Taxman is eyeing your bitcoins

Last week’s budget revealed that financial authorities, including the South African Reserve Bank and the South African Revenue Service (Sars), have set their sights on cryptocurrencies.

Tax and other agencies around the world are moving to better regulate and monitor them. Recently, tax authorities in the United States issued a summons on cryptocurrency exchange Coinbase. The US Inland Revenue Services obtained a court order forcing Coinbase to provide it with details of 13 000 accounts.

The company is a cryptocurrency exchange and wallet service provider, where people can trade and buy cryptocurrencies such as bitcoin, ethereum and litecoin.

Coinbase was ordered to hand over account details that included taxpayer identity documents, names, birth dates, addresses and historical transaction records for some higher-transacting customers during the period between 2013 and 2015, according to a statement by the company made last week. It “strongly encouraged” its clients who might have questions about their tax liability in this period to consult a tax adviser.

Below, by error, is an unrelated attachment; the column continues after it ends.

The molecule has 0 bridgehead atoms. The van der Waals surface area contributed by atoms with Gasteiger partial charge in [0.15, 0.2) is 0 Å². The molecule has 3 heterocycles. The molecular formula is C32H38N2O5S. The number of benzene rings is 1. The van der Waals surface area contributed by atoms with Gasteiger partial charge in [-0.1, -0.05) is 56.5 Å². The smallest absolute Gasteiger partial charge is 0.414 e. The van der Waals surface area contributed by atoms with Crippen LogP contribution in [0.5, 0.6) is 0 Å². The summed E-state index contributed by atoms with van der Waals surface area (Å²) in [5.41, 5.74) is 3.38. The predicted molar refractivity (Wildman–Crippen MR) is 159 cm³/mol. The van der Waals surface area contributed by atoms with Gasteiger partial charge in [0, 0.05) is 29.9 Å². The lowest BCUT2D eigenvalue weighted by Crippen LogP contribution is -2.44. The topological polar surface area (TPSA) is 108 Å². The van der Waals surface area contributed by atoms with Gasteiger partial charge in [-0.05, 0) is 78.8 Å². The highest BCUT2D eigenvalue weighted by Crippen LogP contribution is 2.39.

In South Africa, regulators are increasingly alive to the implications of cryptocurrencies for the financial and tax systems.

“The emergence of cryptocurrencies is a major development to which South Africa’s regulatory regime must respond,” then finance minister Malusi Gigaba said in his budget speech last week.

The treasury revealed in the Budget Review that, as part of planned tax law amendments, the government is considering how to treat cryptocurrency transactions.

At present, cryptocurrencies are subject to the provisions of tax law. But according to the Budget Review, they are viewed as a risk to the income tax system because “they are extremely volatile and their sustainability is uncertain”.

The supply of cryptocurrencies can also cause administrative difficulties relating to value-added tax, according to the review, so the state is proposing to amend the tax and VAT legislation.

Discussions about this will have to determine among other things whether to treat cryptocurrencies as a currency or as an asset, treasury officials said.